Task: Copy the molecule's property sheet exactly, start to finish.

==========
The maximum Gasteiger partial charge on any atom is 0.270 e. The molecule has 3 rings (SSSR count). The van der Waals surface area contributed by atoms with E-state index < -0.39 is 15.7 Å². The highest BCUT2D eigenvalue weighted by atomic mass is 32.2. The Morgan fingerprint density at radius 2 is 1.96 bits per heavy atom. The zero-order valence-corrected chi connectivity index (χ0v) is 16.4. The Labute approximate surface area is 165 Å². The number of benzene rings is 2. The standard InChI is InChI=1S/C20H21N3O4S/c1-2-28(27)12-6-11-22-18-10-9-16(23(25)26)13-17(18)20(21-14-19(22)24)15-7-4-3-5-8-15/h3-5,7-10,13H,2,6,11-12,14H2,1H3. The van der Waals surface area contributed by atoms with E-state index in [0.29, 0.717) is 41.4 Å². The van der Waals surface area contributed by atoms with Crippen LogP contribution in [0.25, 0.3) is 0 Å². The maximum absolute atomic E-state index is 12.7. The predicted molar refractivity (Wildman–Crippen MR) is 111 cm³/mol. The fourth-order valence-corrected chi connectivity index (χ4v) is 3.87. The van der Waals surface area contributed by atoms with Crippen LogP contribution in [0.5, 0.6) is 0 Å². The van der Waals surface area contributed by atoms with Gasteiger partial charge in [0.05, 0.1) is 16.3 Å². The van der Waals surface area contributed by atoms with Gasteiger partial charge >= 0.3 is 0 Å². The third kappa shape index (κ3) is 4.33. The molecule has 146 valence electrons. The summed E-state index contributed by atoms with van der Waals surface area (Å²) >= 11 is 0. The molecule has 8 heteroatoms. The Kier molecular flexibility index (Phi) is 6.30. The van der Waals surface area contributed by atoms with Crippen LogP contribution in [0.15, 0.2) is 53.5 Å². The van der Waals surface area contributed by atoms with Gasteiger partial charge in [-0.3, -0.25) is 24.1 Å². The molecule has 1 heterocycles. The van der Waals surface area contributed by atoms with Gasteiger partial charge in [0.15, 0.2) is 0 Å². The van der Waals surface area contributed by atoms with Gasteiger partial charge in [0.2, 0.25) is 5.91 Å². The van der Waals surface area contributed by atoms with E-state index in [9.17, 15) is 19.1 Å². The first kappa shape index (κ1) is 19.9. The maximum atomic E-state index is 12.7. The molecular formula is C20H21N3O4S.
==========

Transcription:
The maximum Gasteiger partial charge on any atom is 0.270 e. The molecule has 3 rings (SSSR count). The van der Waals surface area contributed by atoms with E-state index < -0.39 is 15.7 Å². The highest BCUT2D eigenvalue weighted by atomic mass is 32.2. The Morgan fingerprint density at radius 2 is 1.96 bits per heavy atom. The zero-order valence-corrected chi connectivity index (χ0v) is 16.4. The Labute approximate surface area is 165 Å². The number of benzene rings is 2. The standard InChI is InChI=1S/C20H21N3O4S/c1-2-28(27)12-6-11-22-18-10-9-16(23(25)26)13-17(18)20(21-14-19(22)24)15-7-4-3-5-8-15/h3-5,7-10,13H,2,6,11-12,14H2,1H3. The van der Waals surface area contributed by atoms with E-state index in [0.29, 0.717) is 41.4 Å². The van der Waals surface area contributed by atoms with Crippen LogP contribution in [0.25, 0.3) is 0 Å². The maximum absolute atomic E-state index is 12.7. The predicted molar refractivity (Wildman–Crippen MR) is 111 cm³/mol. The fourth-order valence-corrected chi connectivity index (χ4v) is 3.87. The van der Waals surface area contributed by atoms with Crippen LogP contribution in [0.5, 0.6) is 0 Å². The van der Waals surface area contributed by atoms with Gasteiger partial charge in [0.05, 0.1) is 16.3 Å². The van der Waals surface area contributed by atoms with Gasteiger partial charge >= 0.3 is 0 Å². The third kappa shape index (κ3) is 4.33. The molecule has 146 valence electrons. The summed E-state index contributed by atoms with van der Waals surface area (Å²) >= 11 is 0. The molecule has 8 heteroatoms. The Kier molecular flexibility index (Phi) is 6.30. The van der Waals surface area contributed by atoms with Crippen LogP contribution in [0.15, 0.2) is 53.5 Å². The van der Waals surface area contributed by atoms with Gasteiger partial charge in [-0.3, -0.25) is 24.1 Å². The molecule has 1 heterocycles. The van der Waals surface area contributed by atoms with Gasteiger partial charge in [0.15, 0.2) is 0 Å². The van der Waals surface area contributed by atoms with Gasteiger partial charge in [0.2, 0.25) is 5.91 Å². The van der Waals surface area contributed by atoms with E-state index in [9.17, 15) is 19.1 Å². The first kappa shape index (κ1) is 19.9. The maximum atomic E-state index is 12.7. The molecular formula is C20H21N3O4S.